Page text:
Sunday, 22 February 2015

Being a woman

I was born in 1970, the year that The Female Eunuch by Germaine Greer was published.

I remember the book sitting on the shelf in my Dad's study, and because it was towards the top of the bookcase, I assumed it was a sex manual - which is exactly why I nicked it when I was 14 and sketchily read it under my covers.

Bloody hell, was I cacking disappointed. If there was any sex in it, I hadn't got a clue what sort of sex it was. And by the time I got to the bit about women drinking their own menstrual blood, it was time to slip it unseen back onto the shelf, and try that book that said 'Kama Sutra' on the cover (whatever THAT was).

I do not know enough about feminism to write about it properly, like a proper person who knows things. I do know that I, and all the women of my generation, are indebted beyond belief to writers in the Age of Enlightenment, who defended the rights of women, and the Suffragettes, and social and electoral reform, and proper contraception, and probably even the second world war - plus the post-war feminists of course, including Germaine Greer. If I was born in 1870... well. If I wanted to write, I'd have probably done it in secret and under a male pen name. I'd have been a dab hand at using a mangle. I may have been called Fanny. And as for being a pilot - it was 20 or so years before the plane was invented and 60 years before the infamous Amelia Earhart flew across the Atlantic.

And so here I am, with a wealth of hope and opportunity being tantalisingly dangled in front of me. I could be a doctor, or a brick layer, or even - yes - a pilot. But I've also got to think about having babies because unfortunately, men can't do that yet. And there's this other related thing that's getting in the way. My periods.

Women and hormones


The day before my period, I feel so shit that I can hardly see straight. My head is banging and my spine aches. I feel really low and very cross at the same time. I've been to the Docs and there's nothing to be done. Just sit tight and wait for the menopause to pop it's delightful smiling head round the front flap and say, "YIPPEE! YOUR WOMB HAS DRIED UP!"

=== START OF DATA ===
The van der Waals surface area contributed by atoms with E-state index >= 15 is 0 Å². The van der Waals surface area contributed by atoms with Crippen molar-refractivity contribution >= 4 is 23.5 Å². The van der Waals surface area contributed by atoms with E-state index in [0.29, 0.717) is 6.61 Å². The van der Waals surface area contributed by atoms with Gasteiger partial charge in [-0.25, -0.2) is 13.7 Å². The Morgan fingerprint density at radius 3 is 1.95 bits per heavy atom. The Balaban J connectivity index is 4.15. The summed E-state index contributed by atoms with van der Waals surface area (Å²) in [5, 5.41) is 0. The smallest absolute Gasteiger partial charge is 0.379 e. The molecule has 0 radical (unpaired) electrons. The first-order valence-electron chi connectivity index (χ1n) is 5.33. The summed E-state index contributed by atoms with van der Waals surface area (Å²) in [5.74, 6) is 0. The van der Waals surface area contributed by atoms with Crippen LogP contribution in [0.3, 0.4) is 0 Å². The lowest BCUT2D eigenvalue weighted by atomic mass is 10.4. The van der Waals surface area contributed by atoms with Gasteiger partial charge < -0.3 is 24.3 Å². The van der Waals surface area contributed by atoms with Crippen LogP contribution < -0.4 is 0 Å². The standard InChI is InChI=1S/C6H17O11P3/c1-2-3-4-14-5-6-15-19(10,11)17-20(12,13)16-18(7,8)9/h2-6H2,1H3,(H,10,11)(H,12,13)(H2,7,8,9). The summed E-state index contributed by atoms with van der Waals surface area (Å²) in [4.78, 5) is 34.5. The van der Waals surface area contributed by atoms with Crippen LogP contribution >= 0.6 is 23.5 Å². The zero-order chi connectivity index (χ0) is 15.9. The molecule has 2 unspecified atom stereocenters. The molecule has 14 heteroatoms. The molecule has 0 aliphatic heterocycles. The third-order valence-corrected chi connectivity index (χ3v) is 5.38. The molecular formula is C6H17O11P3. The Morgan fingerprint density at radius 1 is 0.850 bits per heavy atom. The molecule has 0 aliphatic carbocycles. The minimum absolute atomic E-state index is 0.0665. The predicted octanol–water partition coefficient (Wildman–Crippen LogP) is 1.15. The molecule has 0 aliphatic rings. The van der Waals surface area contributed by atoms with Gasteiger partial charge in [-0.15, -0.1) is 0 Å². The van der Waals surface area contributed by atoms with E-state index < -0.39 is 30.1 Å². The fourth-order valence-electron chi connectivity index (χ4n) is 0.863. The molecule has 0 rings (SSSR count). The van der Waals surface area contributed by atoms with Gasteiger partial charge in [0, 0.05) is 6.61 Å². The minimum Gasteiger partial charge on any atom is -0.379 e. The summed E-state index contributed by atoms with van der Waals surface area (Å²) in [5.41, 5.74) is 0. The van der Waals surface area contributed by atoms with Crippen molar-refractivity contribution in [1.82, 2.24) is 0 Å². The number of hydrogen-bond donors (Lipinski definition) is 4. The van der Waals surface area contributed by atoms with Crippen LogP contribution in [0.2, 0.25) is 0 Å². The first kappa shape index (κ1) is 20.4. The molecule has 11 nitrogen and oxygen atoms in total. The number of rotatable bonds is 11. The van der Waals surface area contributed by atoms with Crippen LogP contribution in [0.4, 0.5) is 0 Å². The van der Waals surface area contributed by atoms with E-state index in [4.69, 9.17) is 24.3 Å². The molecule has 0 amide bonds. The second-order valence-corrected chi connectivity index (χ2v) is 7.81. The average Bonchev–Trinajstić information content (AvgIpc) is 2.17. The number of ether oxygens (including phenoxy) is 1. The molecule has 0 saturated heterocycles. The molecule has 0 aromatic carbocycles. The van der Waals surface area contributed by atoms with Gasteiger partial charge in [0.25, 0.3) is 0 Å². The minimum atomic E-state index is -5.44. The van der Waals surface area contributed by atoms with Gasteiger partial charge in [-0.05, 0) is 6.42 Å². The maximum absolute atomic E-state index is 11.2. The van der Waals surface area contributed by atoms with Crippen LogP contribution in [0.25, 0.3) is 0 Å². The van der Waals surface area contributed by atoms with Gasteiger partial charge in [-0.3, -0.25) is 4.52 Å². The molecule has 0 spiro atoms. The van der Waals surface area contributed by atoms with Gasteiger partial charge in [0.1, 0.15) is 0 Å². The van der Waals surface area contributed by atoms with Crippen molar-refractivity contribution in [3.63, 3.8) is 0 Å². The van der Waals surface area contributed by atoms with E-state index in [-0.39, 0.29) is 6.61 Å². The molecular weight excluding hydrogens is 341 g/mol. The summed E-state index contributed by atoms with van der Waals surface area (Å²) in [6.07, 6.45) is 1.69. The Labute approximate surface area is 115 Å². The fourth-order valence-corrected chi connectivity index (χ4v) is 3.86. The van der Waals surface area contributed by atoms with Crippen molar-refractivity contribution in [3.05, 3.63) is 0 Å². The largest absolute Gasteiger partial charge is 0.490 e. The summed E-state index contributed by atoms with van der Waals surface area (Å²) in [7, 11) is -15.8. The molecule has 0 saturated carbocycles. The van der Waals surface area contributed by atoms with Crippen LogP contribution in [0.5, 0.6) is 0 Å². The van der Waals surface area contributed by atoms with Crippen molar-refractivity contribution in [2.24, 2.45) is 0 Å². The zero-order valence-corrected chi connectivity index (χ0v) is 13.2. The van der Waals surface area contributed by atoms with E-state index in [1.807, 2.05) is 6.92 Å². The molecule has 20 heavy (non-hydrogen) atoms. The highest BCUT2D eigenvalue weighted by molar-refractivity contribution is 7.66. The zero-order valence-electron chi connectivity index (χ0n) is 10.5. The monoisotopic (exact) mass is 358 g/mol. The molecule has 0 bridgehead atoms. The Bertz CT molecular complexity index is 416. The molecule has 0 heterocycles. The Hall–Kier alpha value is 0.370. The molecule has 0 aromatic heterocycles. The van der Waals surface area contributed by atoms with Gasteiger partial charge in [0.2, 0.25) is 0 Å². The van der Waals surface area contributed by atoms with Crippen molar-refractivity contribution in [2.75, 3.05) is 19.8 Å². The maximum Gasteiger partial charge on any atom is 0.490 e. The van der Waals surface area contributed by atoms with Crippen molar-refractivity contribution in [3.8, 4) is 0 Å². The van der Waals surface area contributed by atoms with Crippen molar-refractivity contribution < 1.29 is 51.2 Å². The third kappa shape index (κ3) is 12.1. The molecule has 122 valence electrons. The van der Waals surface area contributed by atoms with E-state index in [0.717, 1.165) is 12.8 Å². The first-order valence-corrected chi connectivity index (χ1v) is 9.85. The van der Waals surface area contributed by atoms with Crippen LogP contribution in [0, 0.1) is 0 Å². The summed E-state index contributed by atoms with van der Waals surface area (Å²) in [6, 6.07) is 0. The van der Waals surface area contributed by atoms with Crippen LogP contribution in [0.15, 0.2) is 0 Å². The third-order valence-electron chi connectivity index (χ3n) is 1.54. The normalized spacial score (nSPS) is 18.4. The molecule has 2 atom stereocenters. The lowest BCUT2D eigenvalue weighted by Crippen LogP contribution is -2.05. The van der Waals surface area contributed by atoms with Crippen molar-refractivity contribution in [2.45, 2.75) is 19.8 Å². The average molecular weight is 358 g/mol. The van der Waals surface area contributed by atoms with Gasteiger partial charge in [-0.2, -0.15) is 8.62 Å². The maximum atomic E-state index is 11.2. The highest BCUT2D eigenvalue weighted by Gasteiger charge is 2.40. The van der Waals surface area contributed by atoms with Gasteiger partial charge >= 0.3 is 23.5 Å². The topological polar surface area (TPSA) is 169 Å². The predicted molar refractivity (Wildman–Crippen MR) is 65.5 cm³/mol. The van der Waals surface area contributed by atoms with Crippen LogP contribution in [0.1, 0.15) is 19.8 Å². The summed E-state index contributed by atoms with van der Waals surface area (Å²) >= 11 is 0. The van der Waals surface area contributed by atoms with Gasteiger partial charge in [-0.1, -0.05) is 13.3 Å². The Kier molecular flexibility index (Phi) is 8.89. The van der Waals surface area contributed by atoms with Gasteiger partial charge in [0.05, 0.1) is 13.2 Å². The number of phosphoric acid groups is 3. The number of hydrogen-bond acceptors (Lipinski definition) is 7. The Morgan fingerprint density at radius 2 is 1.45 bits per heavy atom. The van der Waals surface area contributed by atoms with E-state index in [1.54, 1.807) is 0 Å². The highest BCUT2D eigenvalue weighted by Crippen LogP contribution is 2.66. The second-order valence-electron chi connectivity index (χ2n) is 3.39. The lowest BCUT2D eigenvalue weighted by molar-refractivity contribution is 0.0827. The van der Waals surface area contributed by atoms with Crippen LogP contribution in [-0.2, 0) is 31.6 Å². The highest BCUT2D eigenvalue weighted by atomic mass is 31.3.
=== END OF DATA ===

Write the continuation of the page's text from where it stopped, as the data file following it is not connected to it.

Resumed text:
Millions of women suffer similarly. And you can handle it if your job is sedentary, or if it's not too complex, or if you're at home. But when I was flying - shit, sometimes, it scared the effing pants off me. You try and ride over it, forget about how you're feeling, for various reasons - the main one being that you are EXTREMELY BUSY proving that women are just as good, and able, as men at flying effing planes.

Which is stupid. Because one of the first things you learn as a pilot is not to fly if you're feeling ill. Even if you know that whatever it is that's wrong will not get any worse. Feeling off colour is just another layer of stress to deal with in the cockpit, and however well you think you're dealing with it, it will cloud your judgement.

My premenstrual-ness would affect my ability to talk on the radio, my landings, my navigation. I'm not saying I flew like a twat - I didn't (at least to my knowledge) fly dangerously - but I wasn't on my game. And when you're a pilot, you've always got to be on your game.

For example. A typical radio conversation with the tower when the painters were in would be something like:

Me:  Golf Tango Whisky Alpha Uniform ready for departure.
Tower: Golf Alpha Uniform, runway 27 out to the west, left turn, wind speed 9 knots, clear for take off.
Me: Ummm... say again, Gold - um...Aqua Dolphinium Uniform
Tower: ....is that you, Golf Alpha Uniform? Got the painters in again?
Me: *burble*
Tower: Just effing take off. We've got a jet coming in in a minute and you're cocking everything up. Piss off.
Me: Oh. Righto. Golf Alpine...oh, fuckit.

*Accelerates off runway and into carpark*

So I'm eventually getting round to the point I want to make. *Obvious Klaxon* Women are biologically different from men, and their lady parts present issues that men don't have. Our hormones and smaller body-frames mean that perhaps we are less able to do the physical jobs that men do. But perhaps our fundamental ability to bear children makes us naturally better at other things; roles that involve caring for others, as an example.